Company is a separate entity. I will try to explain with an example. Suppose, I am a founder of my company called "ABC Ltd". Now, "ABC Ltd" is a company which I registered in an app so I will be a owner(company user). I might now create some manager and editor or manager can create editor for that company for creating a post on behalf of company. So, Owner, Manager, Editor, and Staff are the company user associated with particular Company.

There is another user i.e a normal user or say customer who can see the post of companies that they follow. Normal user if follows "ABC Ltd" company then he/she can see its post and also can chat with staff of that company.

Another way I am designing is

class User(Base):
    id: uuid.UUID = Column(UUID(as_uuid=True), primary_key=True, default=uuid.uuid4())
    full_name: str = Column(String, index=True)
    email: str = Column(String, unique=True, index=True, nullable=False)
    username: str = Column(String(32), nullable=True, unique=True, index=True)
    hashed_password: str = Column(String, nullable=False)
    is_active: bool = Column(Boolean(), default=True)
    is_superuser: bool = Column(Boolean(), default=False)
    is_company_account: bool = Column(Boolean(), default=False)
    comments: List[Comment] = relationship(
        "Comment", back_populates="user", lazy="dynamic"
    )


class Group(Base):
    id: uuid.UUID = Column(UUID(as_uuid=True), primary_key=True, default=uuid.uuid4)
    name: str = Column(String(100), index=True)


class Company(Base):
    id: uuid.UUID = Column(UUID(as_uuid=True), primary_key=True, default=uuid.uuid4())
    name: str = Column(String(200), nullable=False, index=True)
    description: str = Column(String(500))
    business_type: str = Column(String(100))
    established_date: str = Column(DateTime())
    branches: int = Column(Integer)
    transactions: int = Column(Integer)
    is_active: bool = Column(Boolean, default=False)
    addresses: List[Address] = relationship('Address', back_populates='company')
    posts: List[Post] = relationship('Post', back_populates='company')


class CompanyGroup(Base):
    id: uuid.UUID = Column(UUID(as_uuid=True), primary_key=True, default=uuid.uuid4())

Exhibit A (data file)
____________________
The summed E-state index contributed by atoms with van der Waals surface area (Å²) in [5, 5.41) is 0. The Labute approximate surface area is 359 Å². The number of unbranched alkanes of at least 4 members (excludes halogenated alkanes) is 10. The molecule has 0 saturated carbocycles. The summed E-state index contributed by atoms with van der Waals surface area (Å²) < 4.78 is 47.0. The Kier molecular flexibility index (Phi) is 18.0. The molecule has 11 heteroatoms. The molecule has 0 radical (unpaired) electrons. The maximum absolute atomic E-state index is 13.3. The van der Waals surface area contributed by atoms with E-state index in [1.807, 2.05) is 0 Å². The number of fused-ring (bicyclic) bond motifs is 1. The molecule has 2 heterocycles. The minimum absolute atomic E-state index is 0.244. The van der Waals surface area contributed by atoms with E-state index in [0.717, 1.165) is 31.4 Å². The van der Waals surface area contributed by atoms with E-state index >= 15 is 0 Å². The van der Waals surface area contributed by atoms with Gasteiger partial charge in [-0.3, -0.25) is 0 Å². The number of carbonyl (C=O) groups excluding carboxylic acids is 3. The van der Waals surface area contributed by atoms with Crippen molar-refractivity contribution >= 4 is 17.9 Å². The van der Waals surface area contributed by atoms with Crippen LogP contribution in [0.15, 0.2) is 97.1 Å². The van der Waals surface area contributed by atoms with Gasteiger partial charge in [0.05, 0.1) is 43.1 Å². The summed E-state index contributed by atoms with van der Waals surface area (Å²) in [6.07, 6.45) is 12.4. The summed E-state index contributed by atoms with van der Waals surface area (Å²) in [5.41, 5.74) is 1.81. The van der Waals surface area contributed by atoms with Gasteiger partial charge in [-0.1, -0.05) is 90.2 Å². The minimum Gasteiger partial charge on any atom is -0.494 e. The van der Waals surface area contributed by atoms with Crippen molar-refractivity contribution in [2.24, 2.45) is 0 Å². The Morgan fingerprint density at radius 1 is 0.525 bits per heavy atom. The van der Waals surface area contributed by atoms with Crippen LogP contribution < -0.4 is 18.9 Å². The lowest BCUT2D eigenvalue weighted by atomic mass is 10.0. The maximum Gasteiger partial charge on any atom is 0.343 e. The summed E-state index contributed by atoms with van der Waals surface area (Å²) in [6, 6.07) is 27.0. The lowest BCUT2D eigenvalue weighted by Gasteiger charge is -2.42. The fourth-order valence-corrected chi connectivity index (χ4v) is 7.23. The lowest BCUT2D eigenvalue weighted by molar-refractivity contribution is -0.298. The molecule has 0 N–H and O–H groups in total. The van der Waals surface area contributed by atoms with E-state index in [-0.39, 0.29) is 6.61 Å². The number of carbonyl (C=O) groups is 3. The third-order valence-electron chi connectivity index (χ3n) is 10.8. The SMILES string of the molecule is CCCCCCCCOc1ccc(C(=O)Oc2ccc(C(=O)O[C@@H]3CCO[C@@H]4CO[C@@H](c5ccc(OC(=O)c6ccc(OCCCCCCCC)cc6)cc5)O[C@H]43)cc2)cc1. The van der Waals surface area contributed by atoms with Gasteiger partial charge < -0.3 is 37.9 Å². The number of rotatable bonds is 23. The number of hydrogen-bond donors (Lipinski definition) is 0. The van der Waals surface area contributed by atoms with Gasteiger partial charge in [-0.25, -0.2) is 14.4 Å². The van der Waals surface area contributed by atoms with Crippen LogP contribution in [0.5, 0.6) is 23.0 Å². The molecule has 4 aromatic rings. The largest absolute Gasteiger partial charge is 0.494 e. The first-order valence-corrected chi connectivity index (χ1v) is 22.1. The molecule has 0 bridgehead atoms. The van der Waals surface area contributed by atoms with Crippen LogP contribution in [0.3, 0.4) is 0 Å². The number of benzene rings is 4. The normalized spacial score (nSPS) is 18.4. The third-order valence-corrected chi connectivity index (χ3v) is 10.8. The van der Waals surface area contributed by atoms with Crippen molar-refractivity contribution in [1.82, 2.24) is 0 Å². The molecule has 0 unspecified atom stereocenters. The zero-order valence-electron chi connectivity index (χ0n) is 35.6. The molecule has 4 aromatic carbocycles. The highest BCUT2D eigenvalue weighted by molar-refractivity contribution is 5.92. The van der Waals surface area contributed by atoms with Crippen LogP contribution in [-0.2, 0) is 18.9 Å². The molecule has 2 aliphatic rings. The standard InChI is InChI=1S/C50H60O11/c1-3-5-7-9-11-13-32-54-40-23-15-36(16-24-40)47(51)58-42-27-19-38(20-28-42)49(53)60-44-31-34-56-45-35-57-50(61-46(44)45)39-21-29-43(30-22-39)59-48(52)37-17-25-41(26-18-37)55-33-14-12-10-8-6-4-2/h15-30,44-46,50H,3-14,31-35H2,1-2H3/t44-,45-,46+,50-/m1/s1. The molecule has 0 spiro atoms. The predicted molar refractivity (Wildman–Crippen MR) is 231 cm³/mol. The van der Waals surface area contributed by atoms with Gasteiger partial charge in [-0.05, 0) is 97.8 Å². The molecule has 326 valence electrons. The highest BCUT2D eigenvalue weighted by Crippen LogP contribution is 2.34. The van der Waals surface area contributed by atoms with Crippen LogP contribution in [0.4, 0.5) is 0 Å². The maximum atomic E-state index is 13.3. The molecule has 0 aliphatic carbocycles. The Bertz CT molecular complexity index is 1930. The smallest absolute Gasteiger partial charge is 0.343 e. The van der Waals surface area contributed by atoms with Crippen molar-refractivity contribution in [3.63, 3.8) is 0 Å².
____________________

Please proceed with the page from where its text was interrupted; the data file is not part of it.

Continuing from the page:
user_id = Column(UUID(as_uuid=True), ForeignKey('user.id', ondelete='CASCADE'))
    company_id = Column(UUID(as_uuid=True), ForeignKey('company.id', ondelete='CASCADE'))
    group_id = Column(UUID(as_uuid=True), ForeignKey('group.id', ondelete='CASCADE'))


class Post(Base):
    id: uuid.UUID = Column(UUID(as_uuid=True), primary_key=True, default=uuid.uuid4())
    title: str = Column(String(150))
    text: Optional[str] = Column(String(1024), default=None)
    votes: int = Column(Integer, default=1)
    comments: List[Comment] = relationship(
        "Comment", back_populates="post", lazy="dynamic"
    )
    company_id: uuid.UUID = Column(UUID(as_uuid=True), ForeignKey('company.id'))
    company = relationship('Company', back_populates='posts')
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  • \$\begingroup\$ I have updated my question. I hope the requirement is clear now. \$\endgroup\$
    – Serenity
    Commented Feb 24, 2022 at 15:09

1 Answer 1

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Magic numbers

The sizes of String columns seem arbitrary. Also some SQL-ish DBMSs don't support VARCHAR fields > 255, so 500 might not be a good choice. If you need to store arbitrary text, you should use Text fields.

Missing relationships

I see no relationship between users and companies. If a user can optionally be member of a company, there should either be a CompanyUser table that maps users to companies (many-to-many) or User should have a nullable, i.e. optional, foreign key to Company (one-to-many).

Useless mapping classes

Instead of creating mapping tables for each role, I'd use an enum field on User to assign them a role. If you require multiple roles, use one UserRole table to map users to roles.

General advice

I advise to separate data into different tables where needed, but only where needed, and try to keep the overall amount of tables low. Otherwise your code will be a JOIN-hell.

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  • \$\begingroup\$ First of all, thank you very much for your time and help. As per your answer, mainly related to UserRole, I have updated my question to have Groups which admin will create and then company will pick any group/role they want to assign to their employees which happens through CompanyGroup table. Is that what you are saying when you said use one UserRole table to map users to roles? \$\endgroup\$
    – Serenity
    Commented Feb 25, 2022 at 1:44